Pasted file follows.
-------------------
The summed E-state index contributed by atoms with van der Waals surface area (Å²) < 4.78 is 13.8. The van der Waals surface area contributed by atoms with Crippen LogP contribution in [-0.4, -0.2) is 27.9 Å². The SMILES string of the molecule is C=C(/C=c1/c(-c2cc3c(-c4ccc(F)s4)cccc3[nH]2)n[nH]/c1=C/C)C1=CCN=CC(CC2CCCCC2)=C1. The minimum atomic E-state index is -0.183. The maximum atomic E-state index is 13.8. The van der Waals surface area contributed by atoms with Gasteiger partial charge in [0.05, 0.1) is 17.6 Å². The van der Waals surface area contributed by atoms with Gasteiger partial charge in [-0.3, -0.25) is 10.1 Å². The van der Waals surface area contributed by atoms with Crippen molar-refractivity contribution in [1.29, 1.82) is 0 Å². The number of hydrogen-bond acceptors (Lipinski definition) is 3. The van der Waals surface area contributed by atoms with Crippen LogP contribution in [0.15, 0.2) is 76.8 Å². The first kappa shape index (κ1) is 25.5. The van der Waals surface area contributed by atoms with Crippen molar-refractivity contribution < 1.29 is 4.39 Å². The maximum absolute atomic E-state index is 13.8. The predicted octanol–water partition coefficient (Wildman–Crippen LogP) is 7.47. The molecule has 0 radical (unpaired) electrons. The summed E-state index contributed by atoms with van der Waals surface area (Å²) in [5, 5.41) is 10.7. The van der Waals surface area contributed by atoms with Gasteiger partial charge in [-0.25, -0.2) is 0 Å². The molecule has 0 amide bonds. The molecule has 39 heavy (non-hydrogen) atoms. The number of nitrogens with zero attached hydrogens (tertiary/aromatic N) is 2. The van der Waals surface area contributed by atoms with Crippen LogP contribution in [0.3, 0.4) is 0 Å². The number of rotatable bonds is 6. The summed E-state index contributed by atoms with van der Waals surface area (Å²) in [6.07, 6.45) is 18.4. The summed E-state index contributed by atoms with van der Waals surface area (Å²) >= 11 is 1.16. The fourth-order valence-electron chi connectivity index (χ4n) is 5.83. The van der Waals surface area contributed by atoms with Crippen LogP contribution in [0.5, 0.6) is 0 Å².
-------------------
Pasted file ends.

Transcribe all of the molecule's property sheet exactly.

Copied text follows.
The summed E-state index contributed by atoms with van der Waals surface area (Å²) < 4.78 is 13.8. The van der Waals surface area contributed by atoms with Crippen LogP contribution in [-0.4, -0.2) is 27.9 Å². The SMILES string of the molecule is C=C(/C=c1/c(-c2cc3c(-c4ccc(F)s4)cccc3[nH]2)n[nH]/c1=C/C)C1=CCN=CC(CC2CCCCC2)=C1. The minimum atomic E-state index is -0.183. The maximum atomic E-state index is 13.8. The van der Waals surface area contributed by atoms with Gasteiger partial charge in [0.05, 0.1) is 17.6 Å². The van der Waals surface area contributed by atoms with Gasteiger partial charge in [-0.3, -0.25) is 10.1 Å². The van der Waals surface area contributed by atoms with Crippen molar-refractivity contribution in [1.29, 1.82) is 0 Å². The number of hydrogen-bond acceptors (Lipinski definition) is 3. The van der Waals surface area contributed by atoms with Crippen LogP contribution in [0.15, 0.2) is 76.8 Å². The first kappa shape index (κ1) is 25.5. The van der Waals surface area contributed by atoms with Crippen molar-refractivity contribution < 1.29 is 4.39 Å². The maximum absolute atomic E-state index is 13.8. The predicted octanol–water partition coefficient (Wildman–Crippen LogP) is 7.47. The molecule has 0 radical (unpaired) electrons. The summed E-state index contributed by atoms with van der Waals surface area (Å²) in [5, 5.41) is 10.7. The van der Waals surface area contributed by atoms with Gasteiger partial charge in [-0.25, -0.2) is 0 Å². The molecule has 0 amide bonds. The molecule has 39 heavy (non-hydrogen) atoms. The number of nitrogens with zero attached hydrogens (tertiary/aromatic N) is 2. The van der Waals surface area contributed by atoms with Crippen LogP contribution in [0.3, 0.4) is 0 Å². The number of rotatable bonds is 6. The summed E-state index contributed by atoms with van der Waals surface area (Å²) in [6.07, 6.45) is 18.4. The summed E-state index contributed by atoms with van der Waals surface area (Å²) >= 11 is 1.16. The fourth-order valence-electron chi connectivity index (χ4n) is 5.83. The van der Waals surface area contributed by atoms with Crippen LogP contribution in [0.5, 0.6) is 0 Å².